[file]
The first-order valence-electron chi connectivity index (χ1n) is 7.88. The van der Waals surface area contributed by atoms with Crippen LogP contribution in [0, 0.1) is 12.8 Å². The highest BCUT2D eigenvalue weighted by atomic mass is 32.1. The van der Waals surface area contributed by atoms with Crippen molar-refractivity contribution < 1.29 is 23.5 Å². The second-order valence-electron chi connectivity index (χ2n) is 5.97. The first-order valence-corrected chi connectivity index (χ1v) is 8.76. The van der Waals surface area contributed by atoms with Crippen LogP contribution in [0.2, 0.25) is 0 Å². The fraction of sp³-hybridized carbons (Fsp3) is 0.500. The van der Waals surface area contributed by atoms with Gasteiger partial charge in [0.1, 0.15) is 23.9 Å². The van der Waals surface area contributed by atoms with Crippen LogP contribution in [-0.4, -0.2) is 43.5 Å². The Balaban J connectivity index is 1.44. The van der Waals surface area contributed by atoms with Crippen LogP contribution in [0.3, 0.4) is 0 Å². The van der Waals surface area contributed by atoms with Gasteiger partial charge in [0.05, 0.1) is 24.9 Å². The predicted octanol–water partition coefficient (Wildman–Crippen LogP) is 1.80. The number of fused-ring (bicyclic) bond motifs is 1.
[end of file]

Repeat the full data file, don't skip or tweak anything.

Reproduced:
The first-order valence-electron chi connectivity index (χ1n) is 7.88. The van der Waals surface area contributed by atoms with Crippen LogP contribution in [0, 0.1) is 12.8 Å². The highest BCUT2D eigenvalue weighted by atomic mass is 32.1. The van der Waals surface area contributed by atoms with Crippen molar-refractivity contribution < 1.29 is 23.5 Å². The second-order valence-electron chi connectivity index (χ2n) is 5.97. The first-order valence-corrected chi connectivity index (χ1v) is 8.76. The van der Waals surface area contributed by atoms with Crippen LogP contribution in [0.2, 0.25) is 0 Å². The fraction of sp³-hybridized carbons (Fsp3) is 0.500. The van der Waals surface area contributed by atoms with Gasteiger partial charge in [0.1, 0.15) is 23.9 Å². The van der Waals surface area contributed by atoms with Crippen LogP contribution in [-0.4, -0.2) is 43.5 Å². The Balaban J connectivity index is 1.44. The van der Waals surface area contributed by atoms with Crippen LogP contribution in [0.3, 0.4) is 0 Å². The van der Waals surface area contributed by atoms with Gasteiger partial charge in [0.05, 0.1) is 24.9 Å². The predicted octanol–water partition coefficient (Wildman–Crippen LogP) is 1.80. The number of fused-ring (bicyclic) bond motifs is 1.